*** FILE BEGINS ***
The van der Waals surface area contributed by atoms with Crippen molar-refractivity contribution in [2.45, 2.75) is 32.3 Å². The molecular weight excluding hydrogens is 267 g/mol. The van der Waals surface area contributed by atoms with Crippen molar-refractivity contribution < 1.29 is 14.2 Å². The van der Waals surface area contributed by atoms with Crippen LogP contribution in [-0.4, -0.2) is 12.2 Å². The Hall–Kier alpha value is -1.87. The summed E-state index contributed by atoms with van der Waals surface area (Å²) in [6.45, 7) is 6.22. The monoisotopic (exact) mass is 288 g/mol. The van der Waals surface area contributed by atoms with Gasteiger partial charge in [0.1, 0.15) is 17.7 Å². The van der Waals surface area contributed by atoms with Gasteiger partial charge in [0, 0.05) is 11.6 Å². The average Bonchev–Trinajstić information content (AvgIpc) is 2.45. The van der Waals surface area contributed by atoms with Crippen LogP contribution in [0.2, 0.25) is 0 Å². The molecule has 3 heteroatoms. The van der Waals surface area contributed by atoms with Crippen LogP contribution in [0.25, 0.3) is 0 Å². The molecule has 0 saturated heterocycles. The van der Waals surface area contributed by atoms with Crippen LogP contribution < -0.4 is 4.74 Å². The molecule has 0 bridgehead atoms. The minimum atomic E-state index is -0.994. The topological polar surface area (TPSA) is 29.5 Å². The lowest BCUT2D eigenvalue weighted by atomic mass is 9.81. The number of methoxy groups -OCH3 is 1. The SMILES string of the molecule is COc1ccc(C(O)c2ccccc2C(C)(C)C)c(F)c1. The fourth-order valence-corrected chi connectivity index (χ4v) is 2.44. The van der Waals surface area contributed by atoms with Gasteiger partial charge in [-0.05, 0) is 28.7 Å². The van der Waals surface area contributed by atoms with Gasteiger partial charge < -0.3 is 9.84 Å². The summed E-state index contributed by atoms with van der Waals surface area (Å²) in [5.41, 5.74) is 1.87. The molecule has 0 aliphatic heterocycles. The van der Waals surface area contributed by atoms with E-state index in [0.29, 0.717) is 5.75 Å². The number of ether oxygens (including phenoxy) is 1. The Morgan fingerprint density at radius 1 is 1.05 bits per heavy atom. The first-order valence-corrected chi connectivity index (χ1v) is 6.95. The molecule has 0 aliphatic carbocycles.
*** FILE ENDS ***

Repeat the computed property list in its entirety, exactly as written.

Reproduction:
The van der Waals surface area contributed by atoms with Crippen molar-refractivity contribution in [2.45, 2.75) is 32.3 Å². The molecular weight excluding hydrogens is 267 g/mol. The van der Waals surface area contributed by atoms with Crippen molar-refractivity contribution < 1.29 is 14.2 Å². The van der Waals surface area contributed by atoms with Crippen LogP contribution in [-0.4, -0.2) is 12.2 Å². The Hall–Kier alpha value is -1.87. The summed E-state index contributed by atoms with van der Waals surface area (Å²) in [6.45, 7) is 6.22. The monoisotopic (exact) mass is 288 g/mol. The van der Waals surface area contributed by atoms with Gasteiger partial charge in [0.1, 0.15) is 17.7 Å². The van der Waals surface area contributed by atoms with Gasteiger partial charge in [0, 0.05) is 11.6 Å². The average Bonchev–Trinajstić information content (AvgIpc) is 2.45. The van der Waals surface area contributed by atoms with Crippen LogP contribution in [0.2, 0.25) is 0 Å². The molecule has 3 heteroatoms. The van der Waals surface area contributed by atoms with Crippen LogP contribution in [0.25, 0.3) is 0 Å². The molecule has 0 saturated heterocycles. The van der Waals surface area contributed by atoms with Crippen LogP contribution < -0.4 is 4.74 Å². The molecule has 0 bridgehead atoms. The minimum atomic E-state index is -0.994. The topological polar surface area (TPSA) is 29.5 Å². The lowest BCUT2D eigenvalue weighted by atomic mass is 9.81. The number of methoxy groups -OCH3 is 1. The SMILES string of the molecule is COc1ccc(C(O)c2ccccc2C(C)(C)C)c(F)c1. The fourth-order valence-corrected chi connectivity index (χ4v) is 2.44. The van der Waals surface area contributed by atoms with Gasteiger partial charge in [-0.05, 0) is 28.7 Å². The van der Waals surface area contributed by atoms with Gasteiger partial charge < -0.3 is 9.84 Å². The summed E-state index contributed by atoms with van der Waals surface area (Å²) in [5.41, 5.74) is 1.87. The molecule has 0 aliphatic heterocycles. The van der Waals surface area contributed by atoms with E-state index in [0.29, 0.717) is 5.75 Å². The number of ether oxygens (including phenoxy) is 1. The Morgan fingerprint density at radius 1 is 1.05 bits per heavy atom. The first-order valence-corrected chi connectivity index (χ1v) is 6.95. The molecule has 0 aliphatic carbocycles.